“Dance to Health is capable of generating better outcomes and being associated with lower overall costs of managing falls compared to the primary prevention programme or no intervention,” the report finds. It describes the classes as faithful to their healthcare objectives and an “enjoyable challenge” for the dancers.
Bobbi Jene Smith of Batsheva spends the entire length of Naharin’s Last Work trotting away on a treadmill upstage. Here she tells Jen Peters how she manages to do it.
A dancer from the Cairo Opera Ballet travels 150 miles south every weekend to teach students (some boys as well as girls) who come from up to an hour away to the Alwanat Centre in Minya.
“We can all do all the parts. We don’t do lifts. The traditional duet always has the woman reliant on the man, him leading and her going along with it. Even with Merce, partnering was traditionally gendered. Sexual but “pure”. I’m sick of it. I’m trying to be human, to make something that is ourselves. It’s about stripping away mannerisms and affect. So you just see the person, moving.”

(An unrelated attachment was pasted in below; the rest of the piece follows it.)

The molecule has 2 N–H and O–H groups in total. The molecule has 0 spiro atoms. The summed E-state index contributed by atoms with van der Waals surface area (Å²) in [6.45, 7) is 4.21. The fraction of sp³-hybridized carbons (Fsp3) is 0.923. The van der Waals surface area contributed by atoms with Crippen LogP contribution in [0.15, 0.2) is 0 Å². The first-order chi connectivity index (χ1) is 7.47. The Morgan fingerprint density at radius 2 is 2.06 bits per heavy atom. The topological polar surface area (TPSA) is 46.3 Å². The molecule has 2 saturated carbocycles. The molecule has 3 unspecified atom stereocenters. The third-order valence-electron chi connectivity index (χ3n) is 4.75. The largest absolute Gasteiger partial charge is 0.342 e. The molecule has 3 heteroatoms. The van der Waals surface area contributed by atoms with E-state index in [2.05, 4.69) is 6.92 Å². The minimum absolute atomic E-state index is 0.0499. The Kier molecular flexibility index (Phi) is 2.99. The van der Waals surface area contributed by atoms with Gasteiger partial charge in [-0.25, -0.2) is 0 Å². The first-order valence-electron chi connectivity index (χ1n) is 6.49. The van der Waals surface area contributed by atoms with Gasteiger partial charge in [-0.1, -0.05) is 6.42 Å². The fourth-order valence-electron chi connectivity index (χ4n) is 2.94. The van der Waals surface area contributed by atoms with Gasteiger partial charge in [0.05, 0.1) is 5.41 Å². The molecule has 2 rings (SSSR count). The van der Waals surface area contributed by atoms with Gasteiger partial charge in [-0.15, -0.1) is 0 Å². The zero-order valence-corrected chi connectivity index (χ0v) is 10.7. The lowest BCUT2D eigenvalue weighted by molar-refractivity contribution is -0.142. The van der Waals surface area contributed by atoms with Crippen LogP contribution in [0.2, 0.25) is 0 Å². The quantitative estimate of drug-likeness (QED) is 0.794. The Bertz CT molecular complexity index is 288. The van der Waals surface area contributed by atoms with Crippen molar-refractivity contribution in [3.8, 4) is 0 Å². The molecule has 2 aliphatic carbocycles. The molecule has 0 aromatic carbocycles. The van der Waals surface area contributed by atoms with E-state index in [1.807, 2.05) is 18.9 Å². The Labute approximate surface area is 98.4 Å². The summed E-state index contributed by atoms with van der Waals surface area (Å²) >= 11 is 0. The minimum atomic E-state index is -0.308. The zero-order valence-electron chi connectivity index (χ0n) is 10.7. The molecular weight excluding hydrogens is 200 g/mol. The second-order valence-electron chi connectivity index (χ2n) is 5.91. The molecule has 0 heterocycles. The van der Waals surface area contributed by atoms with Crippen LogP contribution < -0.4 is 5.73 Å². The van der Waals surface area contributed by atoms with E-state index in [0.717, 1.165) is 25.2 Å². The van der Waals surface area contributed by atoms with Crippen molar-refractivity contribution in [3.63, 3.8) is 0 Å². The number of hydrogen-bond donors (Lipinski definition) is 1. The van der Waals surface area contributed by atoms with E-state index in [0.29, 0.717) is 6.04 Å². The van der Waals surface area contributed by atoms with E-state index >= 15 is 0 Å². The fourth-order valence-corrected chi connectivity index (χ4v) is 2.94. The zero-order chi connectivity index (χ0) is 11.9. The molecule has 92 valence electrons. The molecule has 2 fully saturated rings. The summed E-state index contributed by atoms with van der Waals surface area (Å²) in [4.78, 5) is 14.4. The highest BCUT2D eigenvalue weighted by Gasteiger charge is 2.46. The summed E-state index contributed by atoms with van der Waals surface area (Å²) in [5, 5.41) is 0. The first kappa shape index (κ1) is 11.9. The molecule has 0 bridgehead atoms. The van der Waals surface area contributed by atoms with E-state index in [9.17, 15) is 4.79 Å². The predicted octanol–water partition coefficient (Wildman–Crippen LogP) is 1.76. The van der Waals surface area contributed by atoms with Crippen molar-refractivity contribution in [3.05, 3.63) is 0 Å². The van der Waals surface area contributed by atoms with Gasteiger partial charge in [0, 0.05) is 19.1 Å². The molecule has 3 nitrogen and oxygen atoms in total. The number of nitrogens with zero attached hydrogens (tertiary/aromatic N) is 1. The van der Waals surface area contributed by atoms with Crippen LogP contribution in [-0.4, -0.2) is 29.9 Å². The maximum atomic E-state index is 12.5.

Brooke Lockett was 15 when the Australian Ballet in Melbourne called her up. “It was really intense. And some of my teachers back home were skeptical. Thing is, you only get one shot at being a great ballet dancer and it needs a young body. … That window is incredibly small.”
The 26-year-old company’s dancers voted to join the American Guild of Musical Artists. Negotiations for a contract begin in two weeks.
“One expects change when a new artistic director takes over, as Kent did half a year ago. But in Thursday’s opening-night performance at the Kennedy Center’s Eisenhower Theater, marking the start of the company’s spring season, it was clear that Kent’s touch is a subtle and sensitive one, apparent in such artistic intangibles as musicality, an apt quality of airiness and an overall attention to detail.”
“Ballet Sun Valley, a three-day event with performances Aug. 22 and 24 at the Sun Valley Pavilion, … will feature dancers from major companies, including Ballet Theater, New York City Ballet, the Royal Ballet, San Francisco Ballet and the Mariinsky Ballet.”